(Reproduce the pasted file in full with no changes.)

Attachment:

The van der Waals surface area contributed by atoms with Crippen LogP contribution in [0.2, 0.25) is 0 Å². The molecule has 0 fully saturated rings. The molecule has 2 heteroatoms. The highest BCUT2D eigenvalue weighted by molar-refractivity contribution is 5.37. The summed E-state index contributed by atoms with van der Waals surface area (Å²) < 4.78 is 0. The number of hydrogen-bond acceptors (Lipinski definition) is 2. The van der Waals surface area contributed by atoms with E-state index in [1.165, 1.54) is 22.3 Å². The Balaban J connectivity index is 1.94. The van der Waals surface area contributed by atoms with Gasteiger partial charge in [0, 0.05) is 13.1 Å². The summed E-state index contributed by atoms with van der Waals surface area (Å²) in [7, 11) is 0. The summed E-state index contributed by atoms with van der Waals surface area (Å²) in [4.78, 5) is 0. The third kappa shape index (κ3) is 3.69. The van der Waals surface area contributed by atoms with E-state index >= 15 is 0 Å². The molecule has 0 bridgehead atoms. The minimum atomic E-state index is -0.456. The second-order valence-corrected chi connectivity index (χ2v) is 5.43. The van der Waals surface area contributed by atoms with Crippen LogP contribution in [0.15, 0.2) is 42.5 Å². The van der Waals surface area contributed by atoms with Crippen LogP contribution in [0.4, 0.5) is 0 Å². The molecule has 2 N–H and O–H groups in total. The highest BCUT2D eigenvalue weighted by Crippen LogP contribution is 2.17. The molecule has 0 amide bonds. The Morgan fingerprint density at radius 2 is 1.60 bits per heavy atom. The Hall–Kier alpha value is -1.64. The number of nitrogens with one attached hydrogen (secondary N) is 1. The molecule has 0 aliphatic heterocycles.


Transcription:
The van der Waals surface area contributed by atoms with Crippen LogP contribution in [0.2, 0.25) is 0 Å². The molecule has 0 fully saturated rings. The molecule has 2 heteroatoms. The highest BCUT2D eigenvalue weighted by molar-refractivity contribution is 5.37. The summed E-state index contributed by atoms with van der Waals surface area (Å²) < 4.78 is 0. The number of hydrogen-bond acceptors (Lipinski definition) is 2. The van der Waals surface area contributed by atoms with E-state index in [1.165, 1.54) is 22.3 Å². The Balaban J connectivity index is 1.94. The van der Waals surface area contributed by atoms with Gasteiger partial charge in [0, 0.05) is 13.1 Å². The summed E-state index contributed by atoms with van der Waals surface area (Å²) in [7, 11) is 0. The summed E-state index contributed by atoms with van der Waals surface area (Å²) in [4.78, 5) is 0. The third kappa shape index (κ3) is 3.69. The van der Waals surface area contributed by atoms with E-state index >= 15 is 0 Å². The molecule has 0 bridgehead atoms. The minimum atomic E-state index is -0.456. The second-order valence-corrected chi connectivity index (χ2v) is 5.43. The van der Waals surface area contributed by atoms with Crippen LogP contribution in [0.15, 0.2) is 42.5 Å². The van der Waals surface area contributed by atoms with Crippen LogP contribution in [0.4, 0.5) is 0 Å². The molecule has 2 N–H and O–H groups in total. The highest BCUT2D eigenvalue weighted by Crippen LogP contribution is 2.17. The molecule has 0 amide bonds. The Morgan fingerprint density at radius 2 is 1.60 bits per heavy atom. The Hall–Kier alpha value is -1.64. The number of nitrogens with one attached hydrogen (secondary N) is 1. The molecule has 0 aliphatic heterocycles.